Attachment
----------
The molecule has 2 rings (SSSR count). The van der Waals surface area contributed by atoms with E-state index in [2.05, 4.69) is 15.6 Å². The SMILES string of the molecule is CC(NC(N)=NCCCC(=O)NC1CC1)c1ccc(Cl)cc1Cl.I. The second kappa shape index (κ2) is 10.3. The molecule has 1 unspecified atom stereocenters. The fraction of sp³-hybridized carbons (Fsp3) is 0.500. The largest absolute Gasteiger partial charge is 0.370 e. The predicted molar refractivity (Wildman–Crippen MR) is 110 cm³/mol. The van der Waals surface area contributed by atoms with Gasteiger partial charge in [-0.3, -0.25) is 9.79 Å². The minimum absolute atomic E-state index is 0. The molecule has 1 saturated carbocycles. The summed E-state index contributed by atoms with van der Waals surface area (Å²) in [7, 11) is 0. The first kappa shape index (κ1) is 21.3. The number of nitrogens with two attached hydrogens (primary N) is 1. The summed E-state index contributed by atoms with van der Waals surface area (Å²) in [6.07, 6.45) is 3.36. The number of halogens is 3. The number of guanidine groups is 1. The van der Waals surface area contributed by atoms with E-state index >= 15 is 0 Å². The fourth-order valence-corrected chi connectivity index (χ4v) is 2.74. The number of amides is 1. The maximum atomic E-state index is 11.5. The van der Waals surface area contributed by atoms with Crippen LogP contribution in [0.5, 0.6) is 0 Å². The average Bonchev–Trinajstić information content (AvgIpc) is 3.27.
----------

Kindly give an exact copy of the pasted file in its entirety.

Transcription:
The molecule has 2 rings (SSSR count). The van der Waals surface area contributed by atoms with E-state index in [2.05, 4.69) is 15.6 Å². The SMILES string of the molecule is CC(NC(N)=NCCCC(=O)NC1CC1)c1ccc(Cl)cc1Cl.I. The second kappa shape index (κ2) is 10.3. The molecule has 1 unspecified atom stereocenters. The fraction of sp³-hybridized carbons (Fsp3) is 0.500. The largest absolute Gasteiger partial charge is 0.370 e. The predicted molar refractivity (Wildman–Crippen MR) is 110 cm³/mol. The van der Waals surface area contributed by atoms with Gasteiger partial charge in [-0.3, -0.25) is 9.79 Å². The minimum absolute atomic E-state index is 0. The molecule has 1 saturated carbocycles. The summed E-state index contributed by atoms with van der Waals surface area (Å²) in [7, 11) is 0. The first kappa shape index (κ1) is 21.3. The number of nitrogens with two attached hydrogens (primary N) is 1. The summed E-state index contributed by atoms with van der Waals surface area (Å²) in [6.07, 6.45) is 3.36. The number of halogens is 3. The number of guanidine groups is 1. The van der Waals surface area contributed by atoms with E-state index >= 15 is 0 Å². The fourth-order valence-corrected chi connectivity index (χ4v) is 2.74. The number of amides is 1. The maximum atomic E-state index is 11.5. The van der Waals surface area contributed by atoms with Crippen LogP contribution in [0.5, 0.6) is 0 Å². The average Bonchev–Trinajstić information content (AvgIpc) is 3.27.